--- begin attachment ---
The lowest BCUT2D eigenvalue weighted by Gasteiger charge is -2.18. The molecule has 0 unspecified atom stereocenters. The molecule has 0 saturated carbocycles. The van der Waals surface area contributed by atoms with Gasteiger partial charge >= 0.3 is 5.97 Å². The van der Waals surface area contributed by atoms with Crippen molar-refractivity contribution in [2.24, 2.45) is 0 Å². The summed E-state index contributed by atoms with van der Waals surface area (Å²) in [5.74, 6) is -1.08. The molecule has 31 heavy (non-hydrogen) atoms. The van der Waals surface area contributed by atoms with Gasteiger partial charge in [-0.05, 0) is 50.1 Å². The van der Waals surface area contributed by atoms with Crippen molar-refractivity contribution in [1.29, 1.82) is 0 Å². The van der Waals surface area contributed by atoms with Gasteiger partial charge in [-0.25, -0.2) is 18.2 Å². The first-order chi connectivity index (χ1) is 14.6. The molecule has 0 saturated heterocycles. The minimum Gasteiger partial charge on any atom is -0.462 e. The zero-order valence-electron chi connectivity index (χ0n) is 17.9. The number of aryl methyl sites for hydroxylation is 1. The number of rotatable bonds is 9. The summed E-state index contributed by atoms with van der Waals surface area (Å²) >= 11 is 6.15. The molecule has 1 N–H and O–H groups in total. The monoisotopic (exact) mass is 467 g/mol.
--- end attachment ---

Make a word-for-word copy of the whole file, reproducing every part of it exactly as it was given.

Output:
The lowest BCUT2D eigenvalue weighted by Gasteiger charge is -2.18. The molecule has 0 unspecified atom stereocenters. The molecule has 0 saturated carbocycles. The van der Waals surface area contributed by atoms with Gasteiger partial charge >= 0.3 is 5.97 Å². The van der Waals surface area contributed by atoms with Crippen molar-refractivity contribution in [2.24, 2.45) is 0 Å². The summed E-state index contributed by atoms with van der Waals surface area (Å²) in [5.74, 6) is -1.08. The molecule has 31 heavy (non-hydrogen) atoms. The van der Waals surface area contributed by atoms with Gasteiger partial charge in [-0.05, 0) is 50.1 Å². The van der Waals surface area contributed by atoms with Crippen molar-refractivity contribution in [1.29, 1.82) is 0 Å². The van der Waals surface area contributed by atoms with Gasteiger partial charge in [-0.25, -0.2) is 18.2 Å². The first-order chi connectivity index (χ1) is 14.6. The molecule has 0 saturated heterocycles. The minimum Gasteiger partial charge on any atom is -0.462 e. The zero-order valence-electron chi connectivity index (χ0n) is 17.9. The number of aryl methyl sites for hydroxylation is 1. The number of rotatable bonds is 9. The summed E-state index contributed by atoms with van der Waals surface area (Å²) >= 11 is 6.15. The molecule has 1 N–H and O–H groups in total. The monoisotopic (exact) mass is 467 g/mol.